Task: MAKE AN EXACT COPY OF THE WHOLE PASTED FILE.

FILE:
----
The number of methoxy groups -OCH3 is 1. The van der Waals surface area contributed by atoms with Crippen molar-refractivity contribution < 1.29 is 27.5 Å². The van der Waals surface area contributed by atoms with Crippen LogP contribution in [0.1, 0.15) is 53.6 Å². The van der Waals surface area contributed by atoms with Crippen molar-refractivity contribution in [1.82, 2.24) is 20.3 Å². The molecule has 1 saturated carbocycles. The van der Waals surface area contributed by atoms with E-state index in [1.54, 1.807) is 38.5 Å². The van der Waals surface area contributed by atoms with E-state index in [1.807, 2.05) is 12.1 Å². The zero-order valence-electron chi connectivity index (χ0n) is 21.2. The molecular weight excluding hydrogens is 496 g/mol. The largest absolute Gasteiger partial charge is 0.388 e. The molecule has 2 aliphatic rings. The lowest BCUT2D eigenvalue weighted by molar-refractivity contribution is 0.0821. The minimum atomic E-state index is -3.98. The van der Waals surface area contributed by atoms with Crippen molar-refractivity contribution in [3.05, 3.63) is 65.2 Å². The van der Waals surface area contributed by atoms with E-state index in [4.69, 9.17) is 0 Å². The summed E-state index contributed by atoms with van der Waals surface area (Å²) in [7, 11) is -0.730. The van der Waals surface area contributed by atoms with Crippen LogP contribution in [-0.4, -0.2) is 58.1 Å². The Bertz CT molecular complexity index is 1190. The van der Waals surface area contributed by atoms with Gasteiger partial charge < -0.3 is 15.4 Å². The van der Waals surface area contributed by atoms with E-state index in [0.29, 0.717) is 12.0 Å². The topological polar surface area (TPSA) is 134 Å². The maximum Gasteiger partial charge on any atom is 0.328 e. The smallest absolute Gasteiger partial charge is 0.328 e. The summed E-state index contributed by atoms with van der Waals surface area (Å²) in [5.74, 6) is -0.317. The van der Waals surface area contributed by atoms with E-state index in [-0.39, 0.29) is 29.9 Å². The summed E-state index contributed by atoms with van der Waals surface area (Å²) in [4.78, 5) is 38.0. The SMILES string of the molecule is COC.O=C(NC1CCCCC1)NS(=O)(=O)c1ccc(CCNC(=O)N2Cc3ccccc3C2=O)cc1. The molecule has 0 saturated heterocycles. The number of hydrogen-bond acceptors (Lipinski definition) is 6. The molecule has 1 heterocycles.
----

The number of methoxy groups -OCH3 is 1. The van der Waals surface area contributed by atoms with Crippen molar-refractivity contribution < 1.29 is 27.5 Å². The van der Waals surface area contributed by atoms with Crippen LogP contribution in [0.1, 0.15) is 53.6 Å². The van der Waals surface area contributed by atoms with Crippen molar-refractivity contribution in [1.82, 2.24) is 20.3 Å². The molecule has 1 saturated carbocycles. The van der Waals surface area contributed by atoms with E-state index in [1.54, 1.807) is 38.5 Å². The van der Waals surface area contributed by atoms with E-state index in [1.807, 2.05) is 12.1 Å². The zero-order valence-electron chi connectivity index (χ0n) is 21.2. The molecular weight excluding hydrogens is 496 g/mol. The largest absolute Gasteiger partial charge is 0.388 e. The molecule has 2 aliphatic rings. The lowest BCUT2D eigenvalue weighted by molar-refractivity contribution is 0.0821. The minimum atomic E-state index is -3.98. The van der Waals surface area contributed by atoms with Crippen molar-refractivity contribution in [3.05, 3.63) is 65.2 Å². The van der Waals surface area contributed by atoms with E-state index in [4.69, 9.17) is 0 Å². The summed E-state index contributed by atoms with van der Waals surface area (Å²) in [7, 11) is -0.730. The van der Waals surface area contributed by atoms with Crippen LogP contribution in [-0.4, -0.2) is 58.1 Å². The Bertz CT molecular complexity index is 1190. The van der Waals surface area contributed by atoms with Gasteiger partial charge < -0.3 is 15.4 Å². The van der Waals surface area contributed by atoms with E-state index in [0.29, 0.717) is 12.0 Å². The topological polar surface area (TPSA) is 134 Å². The maximum Gasteiger partial charge on any atom is 0.328 e. The smallest absolute Gasteiger partial charge is 0.328 e. The summed E-state index contributed by atoms with van der Waals surface area (Å²) in [5.74, 6) is -0.317. The van der Waals surface area contributed by atoms with E-state index in [-0.39, 0.29) is 29.9 Å². The summed E-state index contributed by atoms with van der Waals surface area (Å²) in [4.78, 5) is 38.0. The SMILES string of the molecule is COC.O=C(NC1CCCCC1)NS(=O)(=O)c1ccc(CCNC(=O)N2Cc3ccccc3C2=O)cc1. The molecule has 0 saturated heterocycles. The number of hydrogen-bond acceptors (Lipinski definition) is 6. The molecule has 1 heterocycles.